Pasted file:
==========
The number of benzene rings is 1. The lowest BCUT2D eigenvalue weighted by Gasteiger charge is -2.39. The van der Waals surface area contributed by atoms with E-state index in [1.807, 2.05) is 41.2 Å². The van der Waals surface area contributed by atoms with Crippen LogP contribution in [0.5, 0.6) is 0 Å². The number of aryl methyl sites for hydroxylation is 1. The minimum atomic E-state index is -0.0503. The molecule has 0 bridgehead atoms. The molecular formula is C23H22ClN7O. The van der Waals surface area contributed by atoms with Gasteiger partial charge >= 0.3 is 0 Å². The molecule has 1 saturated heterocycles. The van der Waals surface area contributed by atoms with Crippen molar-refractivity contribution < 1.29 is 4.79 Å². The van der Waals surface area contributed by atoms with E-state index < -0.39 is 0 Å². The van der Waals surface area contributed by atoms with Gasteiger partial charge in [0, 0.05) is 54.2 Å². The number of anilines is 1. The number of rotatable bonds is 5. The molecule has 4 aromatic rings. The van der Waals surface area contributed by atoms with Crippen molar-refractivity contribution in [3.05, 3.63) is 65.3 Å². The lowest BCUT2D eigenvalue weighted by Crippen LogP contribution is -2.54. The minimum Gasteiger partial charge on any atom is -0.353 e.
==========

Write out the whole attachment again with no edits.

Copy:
The number of benzene rings is 1. The lowest BCUT2D eigenvalue weighted by Gasteiger charge is -2.39. The van der Waals surface area contributed by atoms with E-state index in [1.807, 2.05) is 41.2 Å². The van der Waals surface area contributed by atoms with Crippen LogP contribution in [0.5, 0.6) is 0 Å². The number of aryl methyl sites for hydroxylation is 1. The minimum atomic E-state index is -0.0503. The molecule has 0 bridgehead atoms. The molecular formula is C23H22ClN7O. The van der Waals surface area contributed by atoms with Gasteiger partial charge >= 0.3 is 0 Å². The molecule has 1 saturated heterocycles. The van der Waals surface area contributed by atoms with Crippen molar-refractivity contribution < 1.29 is 4.79 Å². The van der Waals surface area contributed by atoms with E-state index < -0.39 is 0 Å². The van der Waals surface area contributed by atoms with Gasteiger partial charge in [0, 0.05) is 54.2 Å². The number of anilines is 1. The number of rotatable bonds is 5. The molecule has 4 aromatic rings. The van der Waals surface area contributed by atoms with Crippen molar-refractivity contribution in [3.05, 3.63) is 65.3 Å². The lowest BCUT2D eigenvalue weighted by Crippen LogP contribution is -2.54. The minimum Gasteiger partial charge on any atom is -0.353 e.